The peak of last week's heat wave didn't keep people out of Hawthorne Park for the second Jazz in Hawthorne Park event Thursday.
This summer Friends of Hawthorne Park and Jazz Bridge are presenting a four-part series of free jazz concerts in Hawthorne Park. Thursday the Renaissance Quartet with Tyrone Brown serenaded a sweltering crowd as the sun set slowly over the houses surrounding Hawthorne Park. Last month The Mike Boone/John Swana Project kicked off the series, and next month Webb Thomas & Webb T's Fleet will continue the groove. The Venissa Santi Quartet will roundout the series in September.
These concerts are part of a larger effort by the Hawthorne Empowerment Coalition (HEC) and Friends of Hawthorne Park to draw people into Hawthorne Park - the park that HEC and its allies fought for more than a decade to build. After a lenghthy battle, Hawthorne Park finally opened last summer, and while the park has seen some programming, this is the park's first concert series.
When Tim Hitchens, a volunteer with HEC and Friends of Hawthorne Park, mentioned the jazz series to a neighbor, the neighbor asked who was playing. Hitchens didn’t name Mickey Roker, and the neighbor said, “You’re trying to do a jazz series in this park, and you’re not even talking to the greatest jazz player in Philadelphia?”
Little did Hitchens know, famed jazz player Mickey Roker, who has played with the likes of Dizzy Gillespie and Ella Fitzgerald, lives across the street from the park. Over the years Roker has spent a lot of time sitting on his stoop, watching the space where the park now stands morph.
Roker says this is the third time he has seen the space change.
“The homes were there when I came to Philly,” he said. “I came to Philly in 1942.”
In the early ‘60s those houses were torn down so that the Philadelphia Housing Authority (PHA) could build four high-rise housing towers. By the ‘80s, though, the towers were notoriously crime-ridden, and in 1999 they were torn down.
As Roker remembers, he and his wife left for a cruise on Saturday. The buildings were blown up on Sunday. When he came home the buildings were a pile of rubble. That rubble remained as an empty lot while nearby houses were built, and construction workers parked their trucks and equipment in the lot.
Before the towers came down, the space had been promised as a park, but plans and funding froze and politics came into play. In 1999 neighbors began working together to advocate for their rights and demonstrate their commitment to the park. A few years later they officially became the Hawthorne Empowerment Coalition (HEC), which among other things, fought to see Hawthorne Park built.
“We went through a lot to get this neighborhood like it is,” said Pat Bullard, former HEC president. “We had a lot of problems.”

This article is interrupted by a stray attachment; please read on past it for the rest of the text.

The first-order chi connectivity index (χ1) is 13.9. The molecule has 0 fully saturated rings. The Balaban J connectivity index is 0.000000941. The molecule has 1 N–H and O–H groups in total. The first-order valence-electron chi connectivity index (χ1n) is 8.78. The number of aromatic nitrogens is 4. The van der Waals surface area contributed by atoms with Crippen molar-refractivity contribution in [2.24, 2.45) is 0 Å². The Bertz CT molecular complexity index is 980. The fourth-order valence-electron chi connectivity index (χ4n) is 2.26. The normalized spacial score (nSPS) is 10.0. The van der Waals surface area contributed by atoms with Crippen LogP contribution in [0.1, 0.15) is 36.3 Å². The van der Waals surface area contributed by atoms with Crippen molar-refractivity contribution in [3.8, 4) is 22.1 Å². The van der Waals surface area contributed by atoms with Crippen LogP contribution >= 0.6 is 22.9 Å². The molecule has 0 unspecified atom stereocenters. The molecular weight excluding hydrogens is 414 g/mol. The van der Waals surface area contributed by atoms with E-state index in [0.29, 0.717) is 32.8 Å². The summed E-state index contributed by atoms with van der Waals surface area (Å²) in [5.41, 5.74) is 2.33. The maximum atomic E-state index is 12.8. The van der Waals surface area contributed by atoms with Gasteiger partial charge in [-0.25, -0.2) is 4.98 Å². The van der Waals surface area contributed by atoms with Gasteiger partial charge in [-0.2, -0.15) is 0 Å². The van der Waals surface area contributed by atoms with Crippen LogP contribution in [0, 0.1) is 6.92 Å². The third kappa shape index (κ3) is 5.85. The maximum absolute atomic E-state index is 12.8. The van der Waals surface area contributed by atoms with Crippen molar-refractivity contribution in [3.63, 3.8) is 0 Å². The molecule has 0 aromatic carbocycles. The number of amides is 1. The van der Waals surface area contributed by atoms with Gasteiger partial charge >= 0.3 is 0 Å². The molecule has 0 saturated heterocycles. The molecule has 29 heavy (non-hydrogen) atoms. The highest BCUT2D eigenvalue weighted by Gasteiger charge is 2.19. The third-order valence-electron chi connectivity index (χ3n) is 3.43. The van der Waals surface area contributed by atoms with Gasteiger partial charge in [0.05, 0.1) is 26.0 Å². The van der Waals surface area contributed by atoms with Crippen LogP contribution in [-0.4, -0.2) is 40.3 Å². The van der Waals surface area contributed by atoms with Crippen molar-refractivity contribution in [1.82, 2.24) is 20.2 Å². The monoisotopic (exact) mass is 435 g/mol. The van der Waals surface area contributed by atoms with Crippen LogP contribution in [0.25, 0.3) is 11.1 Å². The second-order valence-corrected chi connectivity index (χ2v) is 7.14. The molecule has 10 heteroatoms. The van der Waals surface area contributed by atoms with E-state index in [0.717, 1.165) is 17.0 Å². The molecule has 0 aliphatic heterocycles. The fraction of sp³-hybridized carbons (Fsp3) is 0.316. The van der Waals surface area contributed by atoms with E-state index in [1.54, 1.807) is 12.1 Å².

Battling PHA and developers who wanted to make changes the community didn’t agree with was practically a full time job, Bullard said. HEC gained support from city and state officials, departments and organizations, but the struggle to see Hawthorne Park come to fruition continued until June 5, 2012, when the ceremonial ribbon was cut.
Since then, HEC and the Friends of Hawthorne Park have been trying to establish consistent programming to draw people into the park and keep crime out. They’ve held a couple movie nights and other small events, but this jazz series is the first of its kind for the park.
“We would like to have a really nice program for the park,” Bullard said. “We’d like to bring people in and always have something for the kids.”
The jazz series will continue through September with a concert on August 15 (Webb Thomas & Webb T’s Fleet) and one on September 19 (The Venissa Santi Quartet). Both concerts are free and start at 7 p.m.
The Friends of Hawthorne Park also has four movie nights planned:
Each movie begins at dark, but pre-movie activities begin at 7:30 p.m.
“I’m just happy to have things happening and started,” Hitchens said. “…My hope is we’ll get more people in and active once they see the movies [and events].”
From 2012-2014 Christine covered transportation, writing about everything from pedestrian concerns to bicycle infrastructure, bridges, trail networks, public transit and more. Her favorite assignments sent her bushwhacking through Philadelphia’s yet-to-be-cleared bike trails, catching a glimpse of SEPTA’s inner workings or pounding the pavement to find out what pedestrians really think. Christine also covered community news for Eyes on the Street, where her work ranged from food sovereignty to public art and urban greening. She first joined PlanPhilly in fall 2011 as an intern through a partnership with Temple University’s Philadelphia Neighborhoods website.